Asked if reclassification would trigger a backlash in Congress, Feld said it might, particularly if Republicans gain majority control of the Senate in elections later this year. But Congress would have a difficult time overturning the rules, he said.
"President Obama would still be able to veto any such resolution," Feld said. "While one does not like to rely on a presidential veto, it is equally foolish to assume that a future Congress will automatically overrule any FCC classification. The tide on this is clearly shifting."
A Republican Congress would likely attempt to overturn any net neutrality rules, Feld noted. Whether the FCC relies on reclassification or takes another route, it "makes no difference if the Senate flips, so you might as well do what you think is right," he said.
Net neutrality advocate Marvin Ammori of the Ammori Group law firm also discounted the broadband providers' chances of overturning reclassification.
"They'll argue the FCC didn't provide a reasoned basis for the policy tweak," he said. "They're very likely to lose that. Courts would defer to the FCC, and the FCC would win."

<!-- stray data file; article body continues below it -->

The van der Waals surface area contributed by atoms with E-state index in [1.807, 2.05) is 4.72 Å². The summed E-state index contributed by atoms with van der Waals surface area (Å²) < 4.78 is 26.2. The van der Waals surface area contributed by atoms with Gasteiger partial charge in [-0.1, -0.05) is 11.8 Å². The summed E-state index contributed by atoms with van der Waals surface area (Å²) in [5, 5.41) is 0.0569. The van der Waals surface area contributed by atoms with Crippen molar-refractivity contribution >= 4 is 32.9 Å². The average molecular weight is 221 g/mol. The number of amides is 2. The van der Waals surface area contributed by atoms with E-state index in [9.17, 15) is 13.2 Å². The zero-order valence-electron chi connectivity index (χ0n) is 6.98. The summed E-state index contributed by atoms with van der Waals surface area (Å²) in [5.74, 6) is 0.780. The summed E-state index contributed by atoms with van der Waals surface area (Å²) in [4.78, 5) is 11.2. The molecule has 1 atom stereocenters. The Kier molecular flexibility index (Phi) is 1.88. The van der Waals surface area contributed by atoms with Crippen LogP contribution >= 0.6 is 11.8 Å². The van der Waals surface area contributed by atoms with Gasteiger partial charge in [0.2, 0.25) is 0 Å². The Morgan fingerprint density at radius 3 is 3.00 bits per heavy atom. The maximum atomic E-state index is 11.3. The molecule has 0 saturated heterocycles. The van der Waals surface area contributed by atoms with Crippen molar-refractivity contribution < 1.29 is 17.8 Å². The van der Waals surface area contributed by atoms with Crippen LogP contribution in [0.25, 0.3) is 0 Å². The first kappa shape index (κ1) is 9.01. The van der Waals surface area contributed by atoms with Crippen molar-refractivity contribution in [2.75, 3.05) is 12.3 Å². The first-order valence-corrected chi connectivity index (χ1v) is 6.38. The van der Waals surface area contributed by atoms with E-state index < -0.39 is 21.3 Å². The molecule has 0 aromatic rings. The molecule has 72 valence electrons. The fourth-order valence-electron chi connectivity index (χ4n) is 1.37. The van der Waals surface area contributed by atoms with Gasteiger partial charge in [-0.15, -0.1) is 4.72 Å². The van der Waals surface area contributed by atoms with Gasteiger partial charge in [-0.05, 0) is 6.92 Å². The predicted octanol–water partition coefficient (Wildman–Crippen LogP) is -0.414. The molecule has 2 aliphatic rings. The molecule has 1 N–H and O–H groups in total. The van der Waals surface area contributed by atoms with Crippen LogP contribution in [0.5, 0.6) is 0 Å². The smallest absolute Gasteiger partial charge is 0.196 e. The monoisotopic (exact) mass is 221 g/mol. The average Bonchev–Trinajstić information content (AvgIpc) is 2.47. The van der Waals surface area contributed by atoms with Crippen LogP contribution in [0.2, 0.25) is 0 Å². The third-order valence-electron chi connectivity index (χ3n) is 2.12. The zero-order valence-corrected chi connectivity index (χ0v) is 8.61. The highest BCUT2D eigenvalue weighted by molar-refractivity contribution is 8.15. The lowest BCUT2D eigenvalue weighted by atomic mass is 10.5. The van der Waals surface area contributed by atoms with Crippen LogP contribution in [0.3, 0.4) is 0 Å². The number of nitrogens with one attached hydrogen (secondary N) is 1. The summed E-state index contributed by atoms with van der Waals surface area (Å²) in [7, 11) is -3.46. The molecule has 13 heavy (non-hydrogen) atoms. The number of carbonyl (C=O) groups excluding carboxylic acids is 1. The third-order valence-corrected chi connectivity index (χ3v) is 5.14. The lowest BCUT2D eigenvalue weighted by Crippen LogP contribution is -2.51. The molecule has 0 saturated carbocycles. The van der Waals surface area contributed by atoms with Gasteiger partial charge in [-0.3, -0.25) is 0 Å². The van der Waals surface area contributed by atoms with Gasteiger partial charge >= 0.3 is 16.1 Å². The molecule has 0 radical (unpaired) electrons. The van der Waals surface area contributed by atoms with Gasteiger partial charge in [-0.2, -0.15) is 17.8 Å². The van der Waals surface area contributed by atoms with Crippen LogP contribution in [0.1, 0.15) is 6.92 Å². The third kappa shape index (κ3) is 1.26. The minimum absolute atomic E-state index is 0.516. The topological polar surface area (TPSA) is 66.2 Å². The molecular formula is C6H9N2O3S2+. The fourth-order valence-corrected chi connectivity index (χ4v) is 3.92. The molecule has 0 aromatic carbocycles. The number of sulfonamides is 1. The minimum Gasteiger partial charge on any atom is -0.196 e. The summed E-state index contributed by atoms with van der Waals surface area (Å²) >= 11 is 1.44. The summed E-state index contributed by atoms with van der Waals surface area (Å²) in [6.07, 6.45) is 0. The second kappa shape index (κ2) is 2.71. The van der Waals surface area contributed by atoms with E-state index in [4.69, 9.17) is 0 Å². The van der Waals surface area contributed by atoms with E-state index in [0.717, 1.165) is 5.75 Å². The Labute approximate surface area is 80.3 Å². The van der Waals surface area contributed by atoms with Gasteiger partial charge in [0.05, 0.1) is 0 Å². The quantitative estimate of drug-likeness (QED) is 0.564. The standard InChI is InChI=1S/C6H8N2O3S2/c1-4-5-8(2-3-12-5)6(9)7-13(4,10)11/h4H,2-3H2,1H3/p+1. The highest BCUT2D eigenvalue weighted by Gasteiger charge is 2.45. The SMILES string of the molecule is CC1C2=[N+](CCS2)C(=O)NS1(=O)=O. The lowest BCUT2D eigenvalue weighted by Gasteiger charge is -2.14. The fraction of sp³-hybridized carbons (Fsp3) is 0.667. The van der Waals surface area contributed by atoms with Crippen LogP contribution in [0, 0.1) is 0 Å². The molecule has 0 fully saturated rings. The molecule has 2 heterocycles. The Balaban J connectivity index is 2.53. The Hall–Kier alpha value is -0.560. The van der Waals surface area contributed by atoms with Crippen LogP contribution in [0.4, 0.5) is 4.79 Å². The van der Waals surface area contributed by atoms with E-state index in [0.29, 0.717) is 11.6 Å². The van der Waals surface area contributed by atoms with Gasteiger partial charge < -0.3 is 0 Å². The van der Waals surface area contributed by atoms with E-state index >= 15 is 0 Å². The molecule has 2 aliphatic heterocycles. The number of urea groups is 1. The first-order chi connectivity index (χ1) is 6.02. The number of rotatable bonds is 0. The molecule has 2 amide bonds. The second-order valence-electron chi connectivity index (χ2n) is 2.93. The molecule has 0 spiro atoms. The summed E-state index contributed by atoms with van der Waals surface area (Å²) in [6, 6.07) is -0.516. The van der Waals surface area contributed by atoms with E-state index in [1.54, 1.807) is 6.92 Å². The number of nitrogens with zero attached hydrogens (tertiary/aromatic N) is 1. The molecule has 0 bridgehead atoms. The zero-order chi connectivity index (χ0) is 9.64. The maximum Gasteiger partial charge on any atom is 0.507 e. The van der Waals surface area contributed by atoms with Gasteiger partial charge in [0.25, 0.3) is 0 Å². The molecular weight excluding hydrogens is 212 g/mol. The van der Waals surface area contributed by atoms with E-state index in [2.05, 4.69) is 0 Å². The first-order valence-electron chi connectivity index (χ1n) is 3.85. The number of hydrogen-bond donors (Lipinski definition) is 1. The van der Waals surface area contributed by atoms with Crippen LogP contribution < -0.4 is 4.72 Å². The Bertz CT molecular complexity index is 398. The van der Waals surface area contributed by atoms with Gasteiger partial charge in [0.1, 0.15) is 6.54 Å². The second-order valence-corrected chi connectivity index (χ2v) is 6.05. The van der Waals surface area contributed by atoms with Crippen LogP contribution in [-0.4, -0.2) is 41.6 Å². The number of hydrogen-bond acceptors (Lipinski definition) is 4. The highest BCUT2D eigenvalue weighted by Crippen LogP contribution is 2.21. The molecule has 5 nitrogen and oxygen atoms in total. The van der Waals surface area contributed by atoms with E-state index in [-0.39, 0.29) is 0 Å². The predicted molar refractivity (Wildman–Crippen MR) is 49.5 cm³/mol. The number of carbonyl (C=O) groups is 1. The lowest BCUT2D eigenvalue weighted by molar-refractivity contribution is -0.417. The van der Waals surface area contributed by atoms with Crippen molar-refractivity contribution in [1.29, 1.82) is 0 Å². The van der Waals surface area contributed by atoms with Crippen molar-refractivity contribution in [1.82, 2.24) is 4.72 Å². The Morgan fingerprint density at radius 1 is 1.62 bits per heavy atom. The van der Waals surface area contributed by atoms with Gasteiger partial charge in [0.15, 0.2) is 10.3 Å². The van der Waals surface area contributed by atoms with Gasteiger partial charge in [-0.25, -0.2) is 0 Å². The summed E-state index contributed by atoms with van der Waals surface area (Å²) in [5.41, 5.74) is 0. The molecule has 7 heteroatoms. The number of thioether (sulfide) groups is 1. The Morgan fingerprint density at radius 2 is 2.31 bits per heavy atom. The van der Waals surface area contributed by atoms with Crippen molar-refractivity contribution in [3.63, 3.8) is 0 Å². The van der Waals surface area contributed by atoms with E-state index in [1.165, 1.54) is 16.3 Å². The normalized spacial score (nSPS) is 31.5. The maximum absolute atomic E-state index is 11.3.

Wheeler has defended his proposal, which uses Section 706 of the Telecom Act, a section giving the agency responsibility for robust broadband deployment, as a quicker way to restore net neutrality rules after the U.S. Court of Appeals for the District of Columbia Circuit struck down an old version of the FCC's net neutrality rules in January.
The appeals court pointed to Section 706 as a way the agency could find authority for net neutrality rules, and Wheeler has argued that it makes sense to follow the court's lead after judges there twice struck down the agency's attempts to enforce net neutrality rules.
Alternatively, reclassification would "not be as straightforward or easy as many assume," said Berin Szoka, president of free-market think tank TechFreedom. Reclassifying broadband as a utility "would take, best guess, five to 10 years of back and forth between the FCC and courts," he added.
The agency, to reclassify, would have to find a justification for changing its mind on its decade-old classification of broadband as a lightly regulated information service, Szoka said.
Reclassification would be additionally complex because the agency would also have to draw a line between broadband and other Internet services, Szoka said. The FCC would "have to explain why it should only reclassify broadband and not some edge services, too," he added.
Like Nadler, Szoka questioned whether the FCC will reclassify broadband. The complexity and likely legal challenges are "all why I don't think the FCC is serious about Title II," he said. "I think they're going through the motions of including it ... so they can tell the angry mob outside their gates that they considered this option."
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